RESULTS: In PC3 cells the exon inclusion rate PSI (ψ) was seen to change by > 25% in 12 cancer-associated genes; MBP, APAF1, PUF60, SYNE2, CDC42BPA, FGFR10P, BTN2A2, UTRN, RAP1GDS1, PTPN13, TTC23 and CASP9 (caspase 9). The expression of the splice factors SRSF1, SRSF2, SRSF3, SAM68, HuR, hnRNPA1, and of the splice factor kinases SRPK1 and CLK1 increased significantly in hypoxia. We also observed that the splice factor kinase CLK3, but not CLK2 and CLK4, was also induced in hypoxic DU145 prostate, HT29 colon and MCF7 breast cancer cell lines. Lastly, we show that the inhibition of CLK1 in PC3 cells with the benzothiazole TG003 increased expression of the anti-apoptotic isoform caspase 9b.
CONCLUSIONS: Significant changes in alternative splicing of cancer associated genes occur in prostate cancer cells in hypoxic conditions. The expression of several splice factors and splice factor kinases increases during hypoxia, in particular the Cdc-like splice factor kinases CLK1 and CLK3. We suggest that in hypoxia the elevated expression of these regulators of splicing helps cells adapt through alternative splicing of key cancer-associated genes. We suggest that the CLK splice factor kinases could be targeted in cancers in which hypoxia contributes to resistance to therapy.

Ke H, Zhao L, Zhang H, et al.
Loss of TDP43 inhibits progression of triple-negative breast cancer in coordination with SRSF3.
Proc Natl Acad Sci U S A. 2018; 115(15):E3426-E3435 [PubMed] Article available free on PMC after 01/05/2020 Related Publications
Aberrant alternative splicing has been highlighted as a potential hallmark of cancer. Here, we identify TDP43 (TAR DNA-binding protein 43) as an important splicing regulator responsible for the unique splicing profile in triple-negative breast cancer (TNBC). Clinical data demonstrate that TDP43 is highly expressed in TNBC with poor prognosis. Knockdown of TDP43 inhibits tumor progression, including proliferation and metastasis, and overexpression of TDP43 promotes proliferation and malignancy of mammary epithelial cells. Deep sequencing analysis and functional experiments indicate that TDP43 alters most splicing events with splicing factor SRSF3 (serine/arginine-rich splicing factor 3), in the regulation of TNBC progression. The TDP43/SRSF3 complex controls specific splicing events, including downstream genes

Barbagallo D, Caponnetto A, Cirnigliaro M, et al.
CircSMARCA5 Inhibits Migration of Glioblastoma Multiforme Cells by Regulating a Molecular Axis Involving Splicing Factors SRSF1/SRSF3/PTB.
Int J Mol Sci. 2018; 19(2) [PubMed] Article available free on PMC after 01/05/2020 Related Publications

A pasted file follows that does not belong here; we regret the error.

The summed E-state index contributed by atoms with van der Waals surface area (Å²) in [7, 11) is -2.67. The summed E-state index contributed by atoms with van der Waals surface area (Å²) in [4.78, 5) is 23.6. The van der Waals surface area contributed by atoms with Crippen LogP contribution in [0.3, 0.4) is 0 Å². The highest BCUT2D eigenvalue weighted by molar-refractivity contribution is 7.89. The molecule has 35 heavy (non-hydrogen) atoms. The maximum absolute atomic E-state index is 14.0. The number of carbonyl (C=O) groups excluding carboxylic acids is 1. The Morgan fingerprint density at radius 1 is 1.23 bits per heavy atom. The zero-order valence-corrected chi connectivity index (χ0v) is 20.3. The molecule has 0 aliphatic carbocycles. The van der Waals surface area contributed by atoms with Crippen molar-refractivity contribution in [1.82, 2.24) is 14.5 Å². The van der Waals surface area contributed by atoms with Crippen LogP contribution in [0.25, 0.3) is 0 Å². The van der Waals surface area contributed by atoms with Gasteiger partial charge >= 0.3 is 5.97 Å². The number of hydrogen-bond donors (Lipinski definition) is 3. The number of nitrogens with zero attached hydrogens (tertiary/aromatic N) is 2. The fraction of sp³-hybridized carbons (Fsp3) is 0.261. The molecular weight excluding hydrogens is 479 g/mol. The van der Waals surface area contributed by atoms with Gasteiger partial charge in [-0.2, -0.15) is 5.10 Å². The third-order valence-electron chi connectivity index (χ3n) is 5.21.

Circular RNAs (circRNAs) have recently emerged as a new class of RNAs, highly enriched in the brain and very stable within cells, exosomes and body fluids. To analyze their involvement in glioblastoma multiforme (GBM) pathogenesis, we assayed the expression of twelve circRNAs, physiologically enriched in several regions of the brain, through real-time PCR in a cohort of fifty-six GBM patient biopsies and seven normal brain parenchymas. We focused on hsa_circ_0001445 (circSMARCA5): it was significantly downregulated in GBM biopsies as compared to normal brain tissues (

Brady LK, Wang H, Radens CM, et al.
Transcriptome analysis of hypoxic cancer cells uncovers intron retention in EIF2B5 as a mechanism to inhibit translation.
PLoS Biol. 2017; 15(9):e2002623 [PubMed] Article available free on PMC after 01/05/2020 Related Publications
Cells adjust to hypoxic stress within the tumor microenvironment by downregulating energy-consuming processes including translation. To delineate mechanisms of cellular adaptation to hypoxia, we performed RNA-Seq of normoxic and hypoxic head and neck cancer cells. These data revealed a significant down regulation of genes known to regulate RNA processing and splicing. Exon-level analyses classified > 1,000 mRNAs as alternatively spliced under hypoxia and uncovered a unique retained intron (RI) in the master regulator of translation initiation, EIF2B5. Notably, this intron was expressed in solid tumors in a stage-dependent manner. We investigated the biological consequence of this RI and demonstrate that its inclusion creates a premature termination codon (PTC), that leads to a 65kDa truncated protein isoform that opposes full-length eIF2Bε to inhibit global translation. Furthermore, expression of 65kDa eIF2Bε led to increased survival of head and neck cancer cells under hypoxia, providing evidence that this isoform enables cells to adapt to conditions of low oxygen. Additional work to uncover -cis and -trans regulators of EIF2B5 splicing identified several factors that influence intron retention in EIF2B5: a weak splicing potential at the RI, hypoxia-induced expression and binding of the splicing factor SRSF3, and increased binding of total and phospho-Ser2 RNA polymerase II specifically at the intron retained under hypoxia. Altogether, these data reveal differential splicing as a previously uncharacterized mode of translational control under hypoxia and are supported by a model in which hypoxia-induced changes to cotranscriptional processing lead to selective retention of a PTC-containing intron in EIF2B5.

Robertson AG, Shih J, Yau C, et al.
Integrative Analysis Identifies Four Molecular and Clinical Subsets in Uveal Melanoma.
Cancer Cell. 2017; 32(2):204-220.e15 [PubMed] Article available free on PMC after 01/05/2020 Related Publications